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The ANDROMEDA- SHOCK Randomised Clinical Trial
Thoughts by @z_cepillo
Multicentre (28) open label RCT to determine if peripheral perfusion targeted resuscitation during early septic shock in adults is more effective than a lactate-targeted resuscitation for reducing mortality.
Inclusion criteria: adult patients with septic shock (infection, lactate >2, vasopressors to maintain MAP >65mmHg after IV fluid of 20ml/kg over 60 mins.
Exclusion criteria: bleeding, severe ARDS, and do-not-resuscitate status.
Sample size calculated: 90% power to reduce 28 day mortality from 45% (lactate group) to 30% (CRT group)
Patients randomly assigned in 1:1 ratio to either peripheral perfusion or lactate targeted resuscitation groups. (Note randomisation was NOT stratified according to different research centres).
The goals of the peripheral perfusion and lactate group were: to achieve a normal CRT (<3seconds), and normalise or decrease the lactate level by 20% every two hours respectively.
Targeted resuscitation was performed using a standardised algorithm:
i) Check for fluid responsiveness. If fluid responsive, the patient received 500ml boluses of fluid until resuscitation targets were met or the patient became unresponsive to fluid...
ii) If the previous interventions did not meet the target goals; in patients with chronic hypertension a trial of vasopressors to maintain a MAP of 80-85mmHg was initiated...
iii) If both the previous interventions did not meet the target goals a trial of low dose ino-dilator was commenced. If the inodilator did not have any significant effect, it was discontinued
Primary outcome:
All-cause mortality at 28 days.
Secondary outcomes
Death within 90 days, organ dysfunction in the first 72 hours after randomisation, mechanical ventilation-free days within 28 days; vasopressor-free days within 28 days, RRT-free days within 28days, and length of stay (ICU & Hospital).
424 patients randomised (212 in peripheral perfusion group. 212 in lactate group). By day twenty-eight, 74 patients (34.9%) in the peripheral perfusion group and 92 (43.4% in the lactate group had died (hazard ratio 0.7 [95% CI, 0.55 to 1.02] P=0.06.
Significant secondary outcomes: there was significantly less organ dysfunction at 72 hours after randomisation in the peripheral perfusion group. The peripheral perfusion group received significantly less resuscitation fluid in the first 8 hours.
In septic shock, a resuscitation strategy targeting normalization of CRT compared to a strategy targeting lactate levels, did not reduce all-cause 28 day mortality.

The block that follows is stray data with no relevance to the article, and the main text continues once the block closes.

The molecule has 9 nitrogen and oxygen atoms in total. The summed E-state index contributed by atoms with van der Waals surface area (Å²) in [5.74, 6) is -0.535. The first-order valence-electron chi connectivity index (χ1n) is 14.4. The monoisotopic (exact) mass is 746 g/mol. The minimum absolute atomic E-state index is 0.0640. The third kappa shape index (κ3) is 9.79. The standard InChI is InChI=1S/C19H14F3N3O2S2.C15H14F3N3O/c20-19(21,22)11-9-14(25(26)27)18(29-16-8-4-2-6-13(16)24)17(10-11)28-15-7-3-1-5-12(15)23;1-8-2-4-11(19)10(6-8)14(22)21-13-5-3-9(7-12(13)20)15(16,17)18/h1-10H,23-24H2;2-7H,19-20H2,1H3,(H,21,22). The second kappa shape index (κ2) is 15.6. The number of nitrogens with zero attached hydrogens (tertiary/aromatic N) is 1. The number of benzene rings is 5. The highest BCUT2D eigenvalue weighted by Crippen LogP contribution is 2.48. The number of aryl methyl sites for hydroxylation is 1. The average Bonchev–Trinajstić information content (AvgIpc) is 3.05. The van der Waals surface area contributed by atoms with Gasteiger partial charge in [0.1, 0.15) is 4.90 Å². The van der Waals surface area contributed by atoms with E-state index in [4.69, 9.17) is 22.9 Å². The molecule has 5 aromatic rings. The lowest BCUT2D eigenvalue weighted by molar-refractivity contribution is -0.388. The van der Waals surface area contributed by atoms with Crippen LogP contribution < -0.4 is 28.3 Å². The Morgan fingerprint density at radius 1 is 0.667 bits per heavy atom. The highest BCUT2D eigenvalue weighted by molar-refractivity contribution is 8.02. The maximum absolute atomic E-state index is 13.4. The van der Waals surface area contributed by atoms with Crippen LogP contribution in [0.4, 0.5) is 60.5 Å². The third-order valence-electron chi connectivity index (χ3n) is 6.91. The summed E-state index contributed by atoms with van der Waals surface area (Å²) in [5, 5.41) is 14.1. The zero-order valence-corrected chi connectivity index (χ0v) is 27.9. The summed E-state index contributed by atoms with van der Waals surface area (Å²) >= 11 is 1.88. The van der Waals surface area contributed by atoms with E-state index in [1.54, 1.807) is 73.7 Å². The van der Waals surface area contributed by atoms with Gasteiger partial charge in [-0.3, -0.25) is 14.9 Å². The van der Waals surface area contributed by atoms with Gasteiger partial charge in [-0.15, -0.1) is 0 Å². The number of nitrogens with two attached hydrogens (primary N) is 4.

Here are some limitations:
The implementation of the author’s resuscitation protocol could lead to fluid overload as well as complications associated with fluid resuscitation (e.g. glycocalyx loss).
Protocolised use of an inodilator (in failing goal directed therapy) may appear somewhat unusual to practitioners because of the widespread availability focused cardiac ECHO.
The authors have powered to study to demonstrate that CRT would have a very large treatment effect when compared to the lactate group. Unfortunately the study was underpowered to prove any smaller mortality effect.
Despite the study being grossly underpowered for a realistic treatment effect, the P value was 'almost' statistically significant.
This is a great situation for a Bayesian analysis that takes into account prior beliefs. Check this out:
...and for more discussion on Bayesian analysis of this trial have a look at this:
Overall I feel like there is enough evidence to incorporate CRT into my routine examination of the shocked patient to help guide management. It is cheap, easy, quick, informed and will bring a clinician back to the bedside to re-examine a patient after an intervention
Lactate’s role in the body may be too complex to serve as a tool for resuscitation but it still has prognostic value and frequently acts as a ‘call to arms’ for clinicians. ncbi.nlm.nih.gov/pmc/articles/P…
I am biased by my own scepticisms of frequentist analyses but at the very least we must all agree that ANDROMEDA-SHOCK suggests a robust hypothesis for future studies.
@z_cepillo @JAMAnetwork #sepsis #ICU #criticalcare #FOAMed #andromedashock #CCC48 #survivingsepsis
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